While the differences seem minor (lower clock rate and shader count), they have some important implications for the end user.

Chips sold as 6950 may have been downgraded from 6970 status due to:
  (1) faulty shaders - as long as the total number of functional shaders is >= 1408 everything is ok.
  (2) low quality chip - not all chips made from the same silicon die are created equal. Some are better than others.
       A poor-quality chip might not be stable at stock voltage when clocked at 880 MHz (hd 6970 default clock) but may still work fine at 800MHz.
  (3) market demand - this is what every 6950 buyer is hoping for: a good, 6970-grade chip sold as 6950 solely due to market demand.
       Keep in mind that AMD have been laser-cutting the disabled shaders on all 6950 chips to make them totally inert for a long time now.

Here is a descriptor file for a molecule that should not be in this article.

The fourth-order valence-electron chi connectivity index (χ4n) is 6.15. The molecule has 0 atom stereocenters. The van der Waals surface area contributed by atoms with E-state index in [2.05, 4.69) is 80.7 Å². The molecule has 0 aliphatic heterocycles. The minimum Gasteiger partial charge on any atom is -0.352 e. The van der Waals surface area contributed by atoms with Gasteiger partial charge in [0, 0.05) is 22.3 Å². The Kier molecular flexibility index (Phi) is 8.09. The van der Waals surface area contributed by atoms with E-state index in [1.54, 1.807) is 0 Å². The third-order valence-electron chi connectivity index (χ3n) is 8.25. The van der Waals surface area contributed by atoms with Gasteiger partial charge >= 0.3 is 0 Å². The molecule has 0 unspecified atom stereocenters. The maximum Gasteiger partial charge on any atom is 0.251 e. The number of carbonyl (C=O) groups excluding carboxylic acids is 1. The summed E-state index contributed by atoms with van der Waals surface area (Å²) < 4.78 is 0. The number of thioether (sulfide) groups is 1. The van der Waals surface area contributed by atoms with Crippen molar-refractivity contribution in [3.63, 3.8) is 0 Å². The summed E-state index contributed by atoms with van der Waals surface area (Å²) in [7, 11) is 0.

It is probable that OP's chip is just substandard. P4's suggestion of raising the voltage might remedy the situation somewhat but miracles are not to be expected.
eviltt
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February 04, 2012, 05:17:58 PM
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P4Man is absolutely correct, please allow me to elaborate on the 6970/6950 subject:

At the fab (silicon chip manufacturer) level, there is no difference at all, the 6970 and 6950 cards are using the same GPU chip.
While the differences seem minor (lower clock rate and shader count), they have some important implications for the end user.

Chips sold as 6950 may have been downgraded from 6970 status due to:
  (1) faulty shaders - as long as the total number of functional shaders is >= 1408 everything is ok.
  (2) low quality chip - not all chips made from the same silicon die are created equal. Some are better than others.
       A poor-quality chip might not be stable at stock voltage when clocked at 880 MHz (hd 6970 default clock) but may still work fine at 800MHz.